Kate describes the relationships between law librarians and A2J as "a core value of law librarians – and it is becoming more critical as professional legal assistance becomes more expensive and beyond the reach of even average, middle-class Americans." Many of the public facing law libraries have seen the increase of self-represented litigants over the past decade, and Martin believes this trend will only continue to grow. However, she does not think that the responsibilities of A2J lie on the shoulders of court librarians alone. Just because you may be a firm librarian, Martin believes you, too, can help with A2J issues.
"We’re especially targeting private law librarians by showing them a way to use A2J to raise their profile within their firms and support their firm’s pro bono efforts," says Martin. "A2J will also offers a way to give back to the community."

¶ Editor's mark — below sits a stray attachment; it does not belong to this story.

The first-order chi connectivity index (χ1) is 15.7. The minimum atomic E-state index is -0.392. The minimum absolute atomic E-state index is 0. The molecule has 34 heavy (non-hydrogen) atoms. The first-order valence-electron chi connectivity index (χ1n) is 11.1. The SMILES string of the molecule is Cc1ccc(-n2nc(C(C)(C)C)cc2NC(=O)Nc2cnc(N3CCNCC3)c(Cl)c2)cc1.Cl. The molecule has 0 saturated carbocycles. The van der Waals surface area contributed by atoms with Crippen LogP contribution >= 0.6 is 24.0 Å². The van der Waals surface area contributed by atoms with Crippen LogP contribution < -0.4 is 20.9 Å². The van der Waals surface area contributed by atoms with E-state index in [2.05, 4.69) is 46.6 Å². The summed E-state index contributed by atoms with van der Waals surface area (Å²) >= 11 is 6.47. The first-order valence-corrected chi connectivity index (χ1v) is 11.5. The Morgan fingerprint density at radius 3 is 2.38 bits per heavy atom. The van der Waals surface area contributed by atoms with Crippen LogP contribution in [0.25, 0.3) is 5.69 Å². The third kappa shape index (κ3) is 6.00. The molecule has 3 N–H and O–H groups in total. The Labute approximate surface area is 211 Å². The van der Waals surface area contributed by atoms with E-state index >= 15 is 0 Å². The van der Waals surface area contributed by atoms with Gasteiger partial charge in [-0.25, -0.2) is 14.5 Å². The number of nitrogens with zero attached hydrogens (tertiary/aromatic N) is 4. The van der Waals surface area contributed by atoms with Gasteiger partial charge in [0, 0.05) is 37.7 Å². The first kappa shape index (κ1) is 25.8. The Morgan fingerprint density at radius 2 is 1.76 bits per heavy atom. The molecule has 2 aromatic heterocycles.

The conference is being marketed on the national level, and will be the first symposium on A2J that is completely organized for librarians. There will be several tracks covering A2J issues and hands-on sessions discussing and advising on the current issues. Martin already has speakers coming in from Alaska, Montana, Minnesota, Utah, and Georgia, with more lining up across the country to speak and join in on the discussion. The registration (I'll post a follow-up when the official announcement goes out), will only cost $65, and the seminar will be held at the University of Baltimore during Spring Break, so you won't even have to fight students as you make your way around the building.